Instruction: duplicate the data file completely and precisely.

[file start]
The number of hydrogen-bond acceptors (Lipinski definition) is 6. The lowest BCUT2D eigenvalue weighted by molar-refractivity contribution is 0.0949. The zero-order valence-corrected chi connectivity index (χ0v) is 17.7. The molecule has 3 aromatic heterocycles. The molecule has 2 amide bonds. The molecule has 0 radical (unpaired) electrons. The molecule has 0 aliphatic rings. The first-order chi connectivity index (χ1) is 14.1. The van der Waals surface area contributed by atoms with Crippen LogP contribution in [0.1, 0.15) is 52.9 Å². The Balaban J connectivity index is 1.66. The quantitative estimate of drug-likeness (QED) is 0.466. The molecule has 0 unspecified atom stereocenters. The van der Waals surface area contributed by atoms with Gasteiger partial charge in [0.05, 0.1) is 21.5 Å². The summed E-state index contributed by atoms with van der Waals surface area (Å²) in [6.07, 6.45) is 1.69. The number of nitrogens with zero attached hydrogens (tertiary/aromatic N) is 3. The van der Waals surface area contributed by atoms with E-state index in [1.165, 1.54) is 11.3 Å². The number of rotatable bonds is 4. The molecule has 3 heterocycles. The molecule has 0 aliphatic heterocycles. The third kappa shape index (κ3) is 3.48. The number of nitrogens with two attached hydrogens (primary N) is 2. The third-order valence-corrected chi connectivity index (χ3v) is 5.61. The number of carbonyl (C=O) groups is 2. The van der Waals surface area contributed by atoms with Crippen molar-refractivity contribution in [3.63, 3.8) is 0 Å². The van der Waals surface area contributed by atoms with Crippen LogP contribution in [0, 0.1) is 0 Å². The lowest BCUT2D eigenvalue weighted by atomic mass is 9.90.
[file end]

The number of hydrogen-bond acceptors (Lipinski definition) is 6. The lowest BCUT2D eigenvalue weighted by molar-refractivity contribution is 0.0949. The zero-order valence-corrected chi connectivity index (χ0v) is 17.7. The molecule has 3 aromatic heterocycles. The molecule has 2 amide bonds. The molecule has 0 radical (unpaired) electrons. The molecule has 0 aliphatic rings. The first-order chi connectivity index (χ1) is 14.1. The van der Waals surface area contributed by atoms with Crippen LogP contribution in [0.1, 0.15) is 52.9 Å². The Balaban J connectivity index is 1.66. The quantitative estimate of drug-likeness (QED) is 0.466. The molecule has 0 unspecified atom stereocenters. The van der Waals surface area contributed by atoms with Gasteiger partial charge in [0.05, 0.1) is 21.5 Å². The summed E-state index contributed by atoms with van der Waals surface area (Å²) in [6.07, 6.45) is 1.69. The number of nitrogens with zero attached hydrogens (tertiary/aromatic N) is 3. The van der Waals surface area contributed by atoms with E-state index in [1.165, 1.54) is 11.3 Å². The number of rotatable bonds is 4. The molecule has 3 heterocycles. The molecule has 0 aliphatic heterocycles. The third kappa shape index (κ3) is 3.48. The number of nitrogens with two attached hydrogens (primary N) is 2. The third-order valence-corrected chi connectivity index (χ3v) is 5.61. The number of carbonyl (C=O) groups is 2. The van der Waals surface area contributed by atoms with Crippen molar-refractivity contribution in [3.63, 3.8) is 0 Å². The van der Waals surface area contributed by atoms with Crippen LogP contribution in [0, 0.1) is 0 Å². The lowest BCUT2D eigenvalue weighted by atomic mass is 9.90.